Every year the holidays come around to tempt us with a variety of wonderful foods. It doesn’t make any difference if its Christmas or Hanukah, food is an integral part of the celebration. And the celebrations are pretty non-stop from Thanksgiving through New Year’s. Here are seven healthy eating tips for the holidays to help you handle all the delicious temptations of the season (the average person says they gain around five pounds).
1. Eat before you go – Have a small healthy snack before you go to the party, to help control your appetite once you get there. Some great snacks include, cut up fresh vegetables, small handful of nuts (remember to make it small as they have quite a few calories, but they are healthy and filling), low-fat string cheese, etc.
2. Select wisely – When confronted with an open bar ask for club soda, tonic water or even tomato juice. Still want that glass of wine? Add some club soda to make it a wine spritzer and cut some of the calories. Once you have your drink, walk as far away from the bar as possible. Another good reason beside calories to cut down on alcohol – you will be able to drive home safely.
3. Strive to be the last in line – This works well in two ways, first being that once the food is picked over it doesn’t have the visual impact of the buffet when everything is presented in its perfection, making your mind go into overload as you try to decide what all to pile on your plate. Second, by the time you go through not everything might be available, and what’s left might not let you take too large of a helping.
4. How to use your plate – If you have more than one size plate to choose from, select the smallest one. Also know that filling your plate does not mean you have to cover every square inch with food, nor do you have see how high you can layer food. You are better off making more than one trip. On the first trip start with vegetables and salads while you scan what else is available. Then you can go back for small portions of what you think are the three best offerings.
5. Lend a helping hand – If the pull of the buffet becomes too strong, help out your hosts by pouring drinks, taking dirty dishes to the kitchen, even helping clean dishes.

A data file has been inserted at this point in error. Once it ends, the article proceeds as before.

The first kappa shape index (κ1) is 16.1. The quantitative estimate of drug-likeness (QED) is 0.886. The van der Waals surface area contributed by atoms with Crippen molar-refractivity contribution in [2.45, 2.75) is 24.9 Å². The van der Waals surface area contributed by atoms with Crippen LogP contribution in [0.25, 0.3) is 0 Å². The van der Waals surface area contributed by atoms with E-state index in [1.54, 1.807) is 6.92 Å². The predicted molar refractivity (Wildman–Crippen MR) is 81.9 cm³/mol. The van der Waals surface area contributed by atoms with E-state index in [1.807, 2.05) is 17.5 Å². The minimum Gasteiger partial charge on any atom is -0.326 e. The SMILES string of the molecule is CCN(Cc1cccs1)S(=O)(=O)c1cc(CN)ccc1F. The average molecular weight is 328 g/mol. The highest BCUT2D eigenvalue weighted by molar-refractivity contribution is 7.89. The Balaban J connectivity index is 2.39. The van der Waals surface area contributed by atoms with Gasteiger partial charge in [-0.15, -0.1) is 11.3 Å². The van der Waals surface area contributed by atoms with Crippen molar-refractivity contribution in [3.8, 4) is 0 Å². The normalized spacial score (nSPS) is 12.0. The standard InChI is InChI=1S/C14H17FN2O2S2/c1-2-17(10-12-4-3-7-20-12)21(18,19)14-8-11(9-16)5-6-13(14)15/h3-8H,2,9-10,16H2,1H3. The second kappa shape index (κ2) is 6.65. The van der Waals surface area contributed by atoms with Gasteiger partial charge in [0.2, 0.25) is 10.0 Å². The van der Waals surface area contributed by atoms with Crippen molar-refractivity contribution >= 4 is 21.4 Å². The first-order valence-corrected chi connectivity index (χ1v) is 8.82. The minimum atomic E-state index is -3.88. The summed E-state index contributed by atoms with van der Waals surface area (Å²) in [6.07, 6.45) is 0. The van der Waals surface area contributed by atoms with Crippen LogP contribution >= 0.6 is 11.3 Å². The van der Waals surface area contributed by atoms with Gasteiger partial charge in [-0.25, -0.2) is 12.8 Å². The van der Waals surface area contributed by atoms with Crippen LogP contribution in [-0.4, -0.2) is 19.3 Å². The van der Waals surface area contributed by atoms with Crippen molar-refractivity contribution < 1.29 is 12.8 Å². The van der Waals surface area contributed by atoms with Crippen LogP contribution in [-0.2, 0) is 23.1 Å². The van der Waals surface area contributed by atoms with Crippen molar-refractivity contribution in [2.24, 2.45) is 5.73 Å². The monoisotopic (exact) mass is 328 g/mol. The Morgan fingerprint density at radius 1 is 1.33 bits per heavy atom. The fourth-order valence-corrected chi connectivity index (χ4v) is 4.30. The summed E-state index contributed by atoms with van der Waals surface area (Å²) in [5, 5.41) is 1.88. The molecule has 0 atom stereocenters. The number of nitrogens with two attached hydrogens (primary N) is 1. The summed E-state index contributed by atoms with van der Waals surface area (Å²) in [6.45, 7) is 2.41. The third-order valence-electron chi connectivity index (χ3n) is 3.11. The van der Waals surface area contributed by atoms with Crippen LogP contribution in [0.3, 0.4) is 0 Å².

6. Leave the party empty-handed – No matter how grateful your hosts are for you attending, do not take home any of the leftovers. No matter where you hide them in the refrigerator, you will still know they are there.
7. Elastic is not your friend – As you socialize and catch up with old friends you can get distracted, making it hard to watch what you eat. You are better off wearing something fitted, or at least with a regular waistband, to remind you that you might be eating too much. Belts are great as long as you don’t adjust them after getting to the party.
Just because a food is healthy, it doesn’t mean that it is low in calories. As you fill your plate, select foods that “bright and colorful.” These will generally be healthier options with a lower calorie count, such as fresh fruits and vegetables. But remember that fruits, because of their higher sugar content, will have more calories. Also the “bright and colorful” approach won’t work at the dessert table with brightly-decorated cookies, cakes and pies.
Here is a color palate to get you started:
RED – tomatoes, red peppers, kidney beans, strawberries, cranberries
ORANGE/YELLOW – pumpkin, butternut squash, yellow peppers, citrus fruit
GREEN – kale, spinach and other green leafy produce, broccoli, asparagus, apples, green peppers
BLUE/PURPLE – purple cabbage, eggplant, blueberries, plums, blackberries
Two bonus tips:
1. Shopping is stressful – Even when you are shopping you will be surrounded by food, especially at the mall where food courts and food kiosks offer a variety of “quick” snacks and meals. Plan ahead. You know what your shopping area has for you to eat. Find a healthy option that offers you good fiber and protein and plan to go there for lunch. Taking a lunch break will keep you from snacking all day and help you power through an afternoon of shopping. If you need snacks, pack something healthy in your purse.
2. Moms and baking go together – There is something about the holidays that brings out the baker in every mom. So when you go home, or even if mom arrives at your house, you will be presented with baked goods filled with love . . . and calories. Here is where avoidance won’t work, you need to rely on strategic moderation. Choose just a few samples to keep and enjoy, then either take the rest to the office, or make goodie gift bags for the mail or UPS delivery person, your manicurist, paperboy, etc. Mom will be pleased that you want to share her baking expertise.
And if you are the mom making these baked goods – try making fewer in December and spread them throughout the year. Less stress for you, and whom wouldn’t want to eat a spritz cookie in July?
Susan DeRemer, CFRE
Vice President of Development
Discovery Eye Foundation